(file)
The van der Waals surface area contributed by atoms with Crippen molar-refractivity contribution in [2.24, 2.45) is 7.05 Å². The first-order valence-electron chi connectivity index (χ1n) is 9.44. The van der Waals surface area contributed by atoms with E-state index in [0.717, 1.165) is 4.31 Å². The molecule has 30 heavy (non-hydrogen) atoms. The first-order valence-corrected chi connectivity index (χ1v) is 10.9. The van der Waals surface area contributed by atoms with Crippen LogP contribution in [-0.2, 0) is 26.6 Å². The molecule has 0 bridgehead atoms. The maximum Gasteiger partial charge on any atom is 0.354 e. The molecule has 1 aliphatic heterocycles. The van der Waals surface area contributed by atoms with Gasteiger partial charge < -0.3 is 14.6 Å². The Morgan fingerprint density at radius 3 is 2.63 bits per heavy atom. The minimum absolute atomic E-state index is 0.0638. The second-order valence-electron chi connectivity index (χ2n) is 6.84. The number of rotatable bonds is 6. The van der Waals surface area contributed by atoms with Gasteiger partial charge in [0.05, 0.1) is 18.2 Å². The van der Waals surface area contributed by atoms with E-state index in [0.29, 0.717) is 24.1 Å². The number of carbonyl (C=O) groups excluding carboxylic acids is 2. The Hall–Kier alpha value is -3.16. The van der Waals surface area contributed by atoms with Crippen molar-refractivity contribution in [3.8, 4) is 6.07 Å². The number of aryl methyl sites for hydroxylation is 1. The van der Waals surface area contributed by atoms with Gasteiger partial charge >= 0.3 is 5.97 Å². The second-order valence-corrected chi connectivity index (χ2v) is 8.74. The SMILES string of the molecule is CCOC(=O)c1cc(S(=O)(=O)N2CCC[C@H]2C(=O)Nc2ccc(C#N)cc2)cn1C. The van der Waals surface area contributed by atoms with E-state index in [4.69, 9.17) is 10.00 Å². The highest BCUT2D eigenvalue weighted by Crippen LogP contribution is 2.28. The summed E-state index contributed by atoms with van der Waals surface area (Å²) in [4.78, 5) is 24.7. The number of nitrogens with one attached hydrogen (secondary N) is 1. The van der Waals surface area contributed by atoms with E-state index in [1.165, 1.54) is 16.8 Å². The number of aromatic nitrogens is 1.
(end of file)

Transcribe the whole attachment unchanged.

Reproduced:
The van der Waals surface area contributed by atoms with Crippen molar-refractivity contribution in [2.24, 2.45) is 7.05 Å². The first-order valence-electron chi connectivity index (χ1n) is 9.44. The van der Waals surface area contributed by atoms with E-state index in [0.717, 1.165) is 4.31 Å². The molecule has 30 heavy (non-hydrogen) atoms. The first-order valence-corrected chi connectivity index (χ1v) is 10.9. The van der Waals surface area contributed by atoms with Crippen LogP contribution in [-0.2, 0) is 26.6 Å². The molecule has 0 bridgehead atoms. The maximum Gasteiger partial charge on any atom is 0.354 e. The molecule has 1 aliphatic heterocycles. The van der Waals surface area contributed by atoms with Gasteiger partial charge < -0.3 is 14.6 Å². The Morgan fingerprint density at radius 3 is 2.63 bits per heavy atom. The minimum absolute atomic E-state index is 0.0638. The second-order valence-electron chi connectivity index (χ2n) is 6.84. The number of rotatable bonds is 6. The van der Waals surface area contributed by atoms with Gasteiger partial charge in [0.05, 0.1) is 18.2 Å². The van der Waals surface area contributed by atoms with E-state index in [0.29, 0.717) is 24.1 Å². The number of carbonyl (C=O) groups excluding carboxylic acids is 2. The Hall–Kier alpha value is -3.16. The van der Waals surface area contributed by atoms with Crippen molar-refractivity contribution in [3.8, 4) is 6.07 Å². The number of aryl methyl sites for hydroxylation is 1. The van der Waals surface area contributed by atoms with Gasteiger partial charge >= 0.3 is 5.97 Å². The second-order valence-corrected chi connectivity index (χ2v) is 8.74. The SMILES string of the molecule is CCOC(=O)c1cc(S(=O)(=O)N2CCC[C@H]2C(=O)Nc2ccc(C#N)cc2)cn1C. The van der Waals surface area contributed by atoms with E-state index in [4.69, 9.17) is 10.00 Å². The highest BCUT2D eigenvalue weighted by Crippen LogP contribution is 2.28. The summed E-state index contributed by atoms with van der Waals surface area (Å²) in [4.78, 5) is 24.7. The number of nitrogens with one attached hydrogen (secondary N) is 1. The van der Waals surface area contributed by atoms with E-state index in [1.165, 1.54) is 16.8 Å². The number of aromatic nitrogens is 1.